Domain Driven Design has this notion of a Specification. The term is actually pretty self-explanatory, but here's what Eric Evans means:
... explicit predicate-like VALUE OBJECTS for specialized purposes. A SPECIFICATION is a predicate that determines if an object does or does not satisfy some criteria.
My understanding of a Specification is enforcement of your constraints and thus guarantee of a well-defined state of your domain objects. The most interesting idea is that the responsibility of validation lies within the domain layer. There are no service objects, containing validation logic, instead you add behavior to your domain model.
If you have a services layer, which provides various interfaces with a variety of technologies, you should make sure that your domain objects, which are passed in, are being validated before processing them. It's likely that there are consumers of your services, which can sometimes guarantee a well-defined and valid state of domain objects and sometimes not - depending on their characteristics.
Let's say you have a rich client, consuming your services. You probably want to perform validation before you call out to the server. In case of an expensive validation you potentially take some load of the server and avoid a roundtrip. Since you want to have the same service interfaces for different client technologies you either end up conducting validation on multiple levels - on the client and the server - or you discount the advantages of the rich client and only validate on server-side.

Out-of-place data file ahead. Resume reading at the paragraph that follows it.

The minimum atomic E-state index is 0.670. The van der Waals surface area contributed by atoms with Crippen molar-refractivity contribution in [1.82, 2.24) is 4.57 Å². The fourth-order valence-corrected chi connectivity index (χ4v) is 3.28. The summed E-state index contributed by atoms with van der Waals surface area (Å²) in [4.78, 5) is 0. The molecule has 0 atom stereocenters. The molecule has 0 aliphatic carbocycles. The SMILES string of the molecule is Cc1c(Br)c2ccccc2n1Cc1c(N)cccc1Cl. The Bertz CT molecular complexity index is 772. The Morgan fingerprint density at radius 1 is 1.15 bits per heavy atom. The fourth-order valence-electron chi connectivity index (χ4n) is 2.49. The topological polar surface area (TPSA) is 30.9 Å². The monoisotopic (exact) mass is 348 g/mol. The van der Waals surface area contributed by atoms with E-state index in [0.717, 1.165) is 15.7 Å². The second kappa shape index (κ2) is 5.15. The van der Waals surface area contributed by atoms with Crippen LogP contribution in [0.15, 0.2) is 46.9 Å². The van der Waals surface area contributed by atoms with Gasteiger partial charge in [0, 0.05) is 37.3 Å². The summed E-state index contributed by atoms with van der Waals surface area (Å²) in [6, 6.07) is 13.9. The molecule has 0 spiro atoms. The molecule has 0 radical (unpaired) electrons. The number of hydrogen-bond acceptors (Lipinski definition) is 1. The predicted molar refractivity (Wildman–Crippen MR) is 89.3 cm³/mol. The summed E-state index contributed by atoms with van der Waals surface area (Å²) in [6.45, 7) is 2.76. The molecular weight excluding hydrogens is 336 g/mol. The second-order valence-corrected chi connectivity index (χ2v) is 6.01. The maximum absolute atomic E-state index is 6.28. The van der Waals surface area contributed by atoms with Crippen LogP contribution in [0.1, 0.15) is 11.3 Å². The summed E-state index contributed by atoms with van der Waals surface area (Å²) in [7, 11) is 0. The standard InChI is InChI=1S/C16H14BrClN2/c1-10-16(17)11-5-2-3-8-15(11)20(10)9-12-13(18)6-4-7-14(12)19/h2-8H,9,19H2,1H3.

I tend to go with multiple validation and have a rich client validate before going on a roundtrip, but I'm not sure if this will work out as expected. There must be validation before having the server processing domain objects which were passed in. There is no way around that, only if you feel suicidal. One thing that you should avoid is duplication of validation logic. I think sticking to the DDD notion is crucial, because it helps maintaining and testing logic at a single spot in your code.